Voluntary sustainability standards that establish global rules for firms’ environmental and/or social conduct and allow for verification of firm compliance via third-party certification hold the promise to govern firms’ sustainability conduct in a globalizing world economy. However, the recent proliferation of competing and overlapping global sustainability standards that have been developed by various stakeholders with different agendas, creates uncertainties for firms that likely reduce their propensity to adopt any standard. Without widespread adoption these standards cannot effectively govern firm conduct and (...) in contrast create barriers for firms’ access to export markets. We suggest that the uncertainties associated with competing standards and the effect of these uncertainties on standard certification decisions are especially large for firms in emerging economies because these firms lack access to information about current and future standards and the resources to obtain certifications to multiple standards. We theoretically propose and empirically identify three distinct sources of sustainability standard uncertainty: diversity of customer requirements, dynamism of customer requirements, and the unpredictability of the future evolution of standard and propose that each of these sources reduces firms’ propensity to obtain certification to any standard. Our empirical results based on certifications to food safety standards by a sample of 97 Mexican food exporting firms confirm that three distinct sources of sustainability standard uncertainty exist and that all of them negatively impact certification. We discuss ethical implications and offer recommendations for both suppliers as well as standard setting organizations. (shrink)
In virtue of what does a linguistic act count as an insult? I discuss five main approaches to this question, according to which an insult is determined by (i) the semantic properties of the expression used; (ii) the insulter, her intention, or attitudes; (iii) the addressee and her personal standard; (iv) the features of the speech act performed; and (v) the standard of the relevant social group. I endorse the last, objectivist account, according to which an act x counts as (...) an insult if and only if x is assessed as demeaning when addressed at A by the standard of the relevant social group at t. (shrink)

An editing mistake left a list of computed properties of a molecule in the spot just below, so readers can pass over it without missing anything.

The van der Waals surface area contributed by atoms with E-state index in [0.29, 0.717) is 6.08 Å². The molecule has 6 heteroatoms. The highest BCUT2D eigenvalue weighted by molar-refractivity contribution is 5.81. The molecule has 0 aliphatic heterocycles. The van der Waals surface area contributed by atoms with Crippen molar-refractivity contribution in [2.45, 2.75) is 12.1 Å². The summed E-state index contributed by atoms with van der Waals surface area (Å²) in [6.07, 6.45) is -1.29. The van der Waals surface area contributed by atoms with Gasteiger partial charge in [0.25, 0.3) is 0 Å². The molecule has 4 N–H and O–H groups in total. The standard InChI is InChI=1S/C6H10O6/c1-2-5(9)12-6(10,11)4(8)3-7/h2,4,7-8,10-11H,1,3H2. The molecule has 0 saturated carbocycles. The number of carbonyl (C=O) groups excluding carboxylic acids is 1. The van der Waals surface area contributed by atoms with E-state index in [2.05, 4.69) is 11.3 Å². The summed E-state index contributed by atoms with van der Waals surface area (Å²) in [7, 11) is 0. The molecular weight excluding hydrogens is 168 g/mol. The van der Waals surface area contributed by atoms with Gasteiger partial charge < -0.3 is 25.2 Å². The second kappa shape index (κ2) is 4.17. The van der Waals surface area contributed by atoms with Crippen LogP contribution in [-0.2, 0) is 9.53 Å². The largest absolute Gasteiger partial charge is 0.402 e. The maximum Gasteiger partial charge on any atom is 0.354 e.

During the 1980s Illich added another dimension to his thought through the study of Medieval history. In the current volume he aims to demonstrate the extent to which the groundwork for the institutions that characterize our world today was laid in the twelfth century.
I argue that an analogy between pains and sounds suggests a way to give an objective account of pain which fits well with a naïve perceptualist account of feeling pain. According to the proposed metaphysical account, pains are relational physical events with shared qualitative nature, each of which is constituted by tissue damage and the activation of nociceptors. I proceed to show that the metaphysical proposal is compatible with platitudes about pains being animate, private, and self-intimating states.
We use this editorial essay as a call for a more effective use of new technologies, such as mobile apps and Web 2.0 tools, to educate students and other relevant stakeholders on business ethics, corporate social responsibility, and sustainability topics. We identify three overarching reasons that justify the need for new ways of teaching that further incorporate technology to foster the innovative thinking needed to tackle imminent societal grand challenges such as climate change and increasing inequality. First, we are facing (...) a new generation of millennials and Generation Z students who are digital natives and more likely to search for educational content on their electronic devices. Second, new technologies offer opportunities to reach students globally, helping to democratize education. Third, we posit that the intrinsic characteristics of societal grand challenges, which are complex, uncertain, and evaluative, can benefit from technology as an effective translator of multilayered concepts into more digestible action items. Our essay ends with a brief summary of the four essays included in the thematic symposium: “There is an App for that! The Use of New Technologies and Apps in Ethics, Corporate Social Responsibility and Sustainability Education.”. (shrink)